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Man Staring at Womans Breasts

Trying to find relevant and interesting topics in plastic surgery for my blog that may grab your attention can be challenging at times. After all, there are probably only so many times (thousands?) that you can hear about all the liposuction various actresses had and what’s involved with that surgery. Or that so and so actress has so much Botox® injected to annihilate any and all wrinkles that when she pencils in her brows, the point often slips and glides up her frozen forehead to her hairline like someone stumbling with smooth soled shoes on black ice.

Well this time I know that I’ve found something very interesting (particularly if you have measurable levels of testosterone) while surfing a multitude of internet sites. It was sheer serendipity that it my eye caught a glimpse of a more than intriguing title on a web page declaring: “Boob-staring good for men” which also led to another: “Staring at women’s boobs good for men’s health”?

Somehow, I missed this article when it first became public though it might have been because the research was conducted in Europe and so it wasn’t initially translated into English. Only fairly recently was it published in English and, quite notably, in the prestigious New England Journal of Medicine.

This involves a study performed by German researcher, Dr. Karen Weatherby, which discovered the health benefits for men by the simple and natural action of staring at women’s breasts for at least 10 minutes per day. Based on her data, she stated that: “Just 10 minutes of staring at the charms of a well endowed female is roughly equivalent to a 30 minute aerobics workout”.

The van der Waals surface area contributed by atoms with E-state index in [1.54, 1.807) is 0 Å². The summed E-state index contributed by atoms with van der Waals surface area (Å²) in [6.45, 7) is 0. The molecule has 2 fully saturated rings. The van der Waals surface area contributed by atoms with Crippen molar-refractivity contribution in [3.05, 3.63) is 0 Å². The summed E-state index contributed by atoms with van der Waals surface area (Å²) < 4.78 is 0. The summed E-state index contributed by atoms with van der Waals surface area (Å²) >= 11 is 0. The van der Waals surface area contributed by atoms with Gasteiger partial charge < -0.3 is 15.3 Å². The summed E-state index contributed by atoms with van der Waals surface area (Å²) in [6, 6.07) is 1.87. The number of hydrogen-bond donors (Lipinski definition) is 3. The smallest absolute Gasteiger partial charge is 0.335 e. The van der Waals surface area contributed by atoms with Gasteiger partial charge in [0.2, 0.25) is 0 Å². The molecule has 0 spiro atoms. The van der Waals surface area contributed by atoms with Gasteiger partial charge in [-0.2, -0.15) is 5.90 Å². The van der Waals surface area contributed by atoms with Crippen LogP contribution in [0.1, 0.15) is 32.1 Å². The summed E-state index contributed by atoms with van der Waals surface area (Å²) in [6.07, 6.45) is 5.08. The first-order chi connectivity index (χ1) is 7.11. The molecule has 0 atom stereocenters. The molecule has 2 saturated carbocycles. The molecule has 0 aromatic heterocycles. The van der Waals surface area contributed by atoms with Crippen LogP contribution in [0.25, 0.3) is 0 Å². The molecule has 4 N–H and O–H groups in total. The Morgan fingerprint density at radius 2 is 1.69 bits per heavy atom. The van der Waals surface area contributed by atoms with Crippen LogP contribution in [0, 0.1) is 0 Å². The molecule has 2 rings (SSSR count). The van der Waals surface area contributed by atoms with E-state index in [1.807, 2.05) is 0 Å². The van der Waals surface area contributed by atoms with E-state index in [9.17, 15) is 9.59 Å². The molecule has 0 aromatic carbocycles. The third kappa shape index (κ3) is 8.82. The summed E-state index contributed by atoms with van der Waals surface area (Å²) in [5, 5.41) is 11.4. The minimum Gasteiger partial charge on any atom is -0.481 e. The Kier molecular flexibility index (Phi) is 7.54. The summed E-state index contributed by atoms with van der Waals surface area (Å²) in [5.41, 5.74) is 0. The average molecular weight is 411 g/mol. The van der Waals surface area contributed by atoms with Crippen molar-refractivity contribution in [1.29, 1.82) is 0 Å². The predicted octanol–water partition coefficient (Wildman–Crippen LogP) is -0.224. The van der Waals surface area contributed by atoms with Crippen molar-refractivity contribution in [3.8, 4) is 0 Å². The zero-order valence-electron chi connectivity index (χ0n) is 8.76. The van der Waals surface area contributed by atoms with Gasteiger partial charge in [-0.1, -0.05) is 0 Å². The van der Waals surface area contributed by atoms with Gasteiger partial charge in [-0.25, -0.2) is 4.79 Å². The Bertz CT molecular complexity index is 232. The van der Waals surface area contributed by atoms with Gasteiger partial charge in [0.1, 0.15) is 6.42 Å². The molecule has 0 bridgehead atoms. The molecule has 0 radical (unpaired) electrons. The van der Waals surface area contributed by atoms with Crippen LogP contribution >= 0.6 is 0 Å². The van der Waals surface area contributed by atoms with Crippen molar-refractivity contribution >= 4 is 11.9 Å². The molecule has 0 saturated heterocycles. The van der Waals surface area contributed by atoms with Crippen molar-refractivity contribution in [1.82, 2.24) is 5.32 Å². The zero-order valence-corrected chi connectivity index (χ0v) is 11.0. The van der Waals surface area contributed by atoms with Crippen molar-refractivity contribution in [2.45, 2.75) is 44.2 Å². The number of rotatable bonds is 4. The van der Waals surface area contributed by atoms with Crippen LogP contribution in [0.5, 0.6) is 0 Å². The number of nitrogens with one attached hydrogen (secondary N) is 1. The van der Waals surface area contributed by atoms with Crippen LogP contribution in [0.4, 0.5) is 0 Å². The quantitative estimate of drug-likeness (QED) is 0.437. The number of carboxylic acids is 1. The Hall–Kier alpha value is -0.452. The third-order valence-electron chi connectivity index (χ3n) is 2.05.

This 5 year study involved 200 men who were monitored and assessed for multiple parameters including pulse, blood pressure, heart disease, weight and diet. One hundred of these men were told to stare for specific amounts of time daily at firm and shapely “D” cup or larger breasts of younger women, a majority who had undergone breast augmentation surgery. The other hundred men served as controls for scientific purposes, and were prohibited from this “indulgence”.

At the completion of the research, Dr. Weatherby found that those men who stared at voluptuous breasts of women for at least a minimum of ten minutes per day had lower blood pressures, slower pulse rates (indicating greater fitness) and less heart disease than the control group who were not allowed to engage in this ogling. She found that, in addition, there was a statistically significant reduction in the occurrence of heart attacks and strokes. Potentially, this can save and prolong lives though the study was too small in size and not conducted long enough to be able to answer this definitively.

She theorized that the reason for these unexpected health benefits was that: “Sexual excitement gets the heart pumping harder and faster and improves blood circulation just like what a person experiences with intense sports or aerobics.”

So according to this research, it’s actually OK, in an unusual sense, to be a male chauvinist pig. Or a creepy staring weirdo or ogling pervert.

It’s good for your heart health and more!

Though many women may feel very uncomfortable, vulnerable or even threatened by this relatively boorish male behavior, they should consider the important collateral benefits for men who do have a shorter lifespan on average than women.

A little more tolerance from women (if I should say so myself)!

Dr. Weatherby has called for more studies to be conducted by other researchers and with far greater numbers of participants in order to be able to reconfirm her findings and answer other important health questions. Interestingly, she is considering a related study in the future where, instead of men, she will use lesbians so as to see if there is a similar benefit experienced by these women.


If you would like information on breast augmentation surgery or on any other plastic surgery procedure that I perform, or to schedule your complimentary consultation, please call my office at 480-451-3000.

Steven H. Turkeltaub, M.D. P.C.
Scottsdale and Phoenix, Arizona

For more information regarding the above study, please click here.

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